Richard North, 14/10/2017  

On multiple occasions, from her Lancaster House speech on 17 January to the present day, Prime Minister Theresa May has made it very clear that she would prefer "no deal" to a "bad deal", in terms of an Article 50 withdrawal agreement.

Despite that, Mrs May has never been specific in defining what constitutes a "bad deal". One must assume, therefore, that any assessment will be made on a case-by-case basis, reacting to whatever is on the table at the time a decision must be made.

As to what constitutes "no deal", this might be taken at face value to mean no agreement of any kind. The outcome wold be that the UK would allow the Article 50 two-year period to expire, whence the EU treaties would cease to apply. This is often called the WTO option, whereby post-exit relations are determined by reference to the GATT/WTO agreements.

Yet it is also the case where Mrs May has been no more specific about what she takes "no deal" to mean than she has in defining a "bad deal". There is some possibility that she could see it as a way of discontinuing the current negotiations and starting an entirely new round, seeking only to secure a very basic trade agreement. Others argue that the "no deal" is "no deal on trade" but a deal on other points, making it a "no-deal deal".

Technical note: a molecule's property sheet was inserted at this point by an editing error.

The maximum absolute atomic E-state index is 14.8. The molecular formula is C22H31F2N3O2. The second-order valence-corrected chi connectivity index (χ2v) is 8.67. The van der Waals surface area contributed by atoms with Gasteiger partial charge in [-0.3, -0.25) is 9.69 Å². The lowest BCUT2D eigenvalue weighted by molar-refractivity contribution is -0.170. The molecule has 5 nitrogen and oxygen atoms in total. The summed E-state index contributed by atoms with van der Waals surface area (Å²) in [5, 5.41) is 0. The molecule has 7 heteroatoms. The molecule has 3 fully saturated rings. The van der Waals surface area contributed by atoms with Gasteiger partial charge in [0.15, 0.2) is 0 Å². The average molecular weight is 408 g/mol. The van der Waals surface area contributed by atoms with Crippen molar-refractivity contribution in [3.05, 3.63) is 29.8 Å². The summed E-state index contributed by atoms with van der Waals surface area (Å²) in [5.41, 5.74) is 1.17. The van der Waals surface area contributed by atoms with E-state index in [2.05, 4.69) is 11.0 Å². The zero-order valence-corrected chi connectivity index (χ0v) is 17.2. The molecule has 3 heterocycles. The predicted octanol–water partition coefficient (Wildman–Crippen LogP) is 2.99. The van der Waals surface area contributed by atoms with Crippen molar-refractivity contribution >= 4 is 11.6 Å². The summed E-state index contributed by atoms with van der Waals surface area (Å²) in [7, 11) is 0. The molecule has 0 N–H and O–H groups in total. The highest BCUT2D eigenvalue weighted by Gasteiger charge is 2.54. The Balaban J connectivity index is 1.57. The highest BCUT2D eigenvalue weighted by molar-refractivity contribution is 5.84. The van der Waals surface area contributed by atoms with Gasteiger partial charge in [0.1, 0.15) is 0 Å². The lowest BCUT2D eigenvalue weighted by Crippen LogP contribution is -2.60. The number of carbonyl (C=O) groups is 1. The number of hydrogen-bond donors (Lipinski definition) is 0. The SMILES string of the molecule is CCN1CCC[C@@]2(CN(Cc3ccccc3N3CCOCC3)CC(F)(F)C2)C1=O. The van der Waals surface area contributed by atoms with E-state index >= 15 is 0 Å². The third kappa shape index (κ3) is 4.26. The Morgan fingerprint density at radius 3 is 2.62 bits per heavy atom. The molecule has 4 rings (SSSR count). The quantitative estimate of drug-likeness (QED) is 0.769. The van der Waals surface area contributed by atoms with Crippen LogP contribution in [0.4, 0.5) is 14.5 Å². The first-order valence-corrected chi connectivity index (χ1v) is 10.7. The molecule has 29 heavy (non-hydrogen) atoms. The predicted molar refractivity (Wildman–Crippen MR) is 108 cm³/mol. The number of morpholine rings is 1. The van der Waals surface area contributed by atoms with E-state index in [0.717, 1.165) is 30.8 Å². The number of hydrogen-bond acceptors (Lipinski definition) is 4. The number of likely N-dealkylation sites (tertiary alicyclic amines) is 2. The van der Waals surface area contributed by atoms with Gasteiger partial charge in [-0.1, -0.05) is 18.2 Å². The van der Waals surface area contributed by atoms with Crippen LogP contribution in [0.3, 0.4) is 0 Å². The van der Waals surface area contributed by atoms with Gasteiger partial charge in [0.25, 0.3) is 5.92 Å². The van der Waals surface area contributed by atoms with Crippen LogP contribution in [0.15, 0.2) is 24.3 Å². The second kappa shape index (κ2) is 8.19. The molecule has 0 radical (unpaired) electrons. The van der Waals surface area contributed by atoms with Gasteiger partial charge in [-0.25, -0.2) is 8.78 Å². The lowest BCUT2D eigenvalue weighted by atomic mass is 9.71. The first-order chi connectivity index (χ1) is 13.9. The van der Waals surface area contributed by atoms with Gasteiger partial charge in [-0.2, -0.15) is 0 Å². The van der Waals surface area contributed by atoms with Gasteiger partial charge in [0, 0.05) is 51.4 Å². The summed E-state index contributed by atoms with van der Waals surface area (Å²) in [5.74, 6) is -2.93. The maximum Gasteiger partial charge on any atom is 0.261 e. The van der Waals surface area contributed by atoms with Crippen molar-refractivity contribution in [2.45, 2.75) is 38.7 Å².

Another possibility is that the "no deal" option is not real. Merely, it is a negotiating ploy, used as leverage to secure a progression to the so-called "phase two", where the EU can be brought to discuss transitional (or implementation) arrangements, and the "deep and special partnership" that will serve as the long-term basis for future relations with the EU.

Through all this, though, we have the general reassurance from Mrs May that the UK is seeking a "good deal" – what is now her "deep and special partnership". But, as with her "no deal" and her "bad deal", she is no more specific about what her "good deal" might be.

Nearly sixteen months after the referendum, therefore, we have an aura of uncertainty. And that uncertainty spreads further. Mrs May talks of her "implementation period" while the Commission talks of the "transition period" while, in fact, the term "interim" might be better applied.

Even (or especially), the Finanical Times can't keep up with the Prime Minister, having her urging fellow EU leaders to open talks on a Brexit transition deal, despite her preference for "implementation". Not only are words given new meanings, dissimilar words become synonyms.

Before we even get there, the UK is being required to show that there has been "sufficient progress" in the talks before moving to phase two but complains that the level of sufficiency required has never been defined.

Yet we have a situation where the outcome of Brexit may be a "deal", although we don't know what it will be, or we might end up with a "no deal", or a "no-deal deal" and no one knows what that means either. And certainly, no one knows what must be done to achieve either.

Even the timeline is uncertain. Mrs May thinks we can secure her "deep and special partnership", while the Commission is merely talking about "scoping" – making it quite clear that there is no chance of securing an agreement before we leave.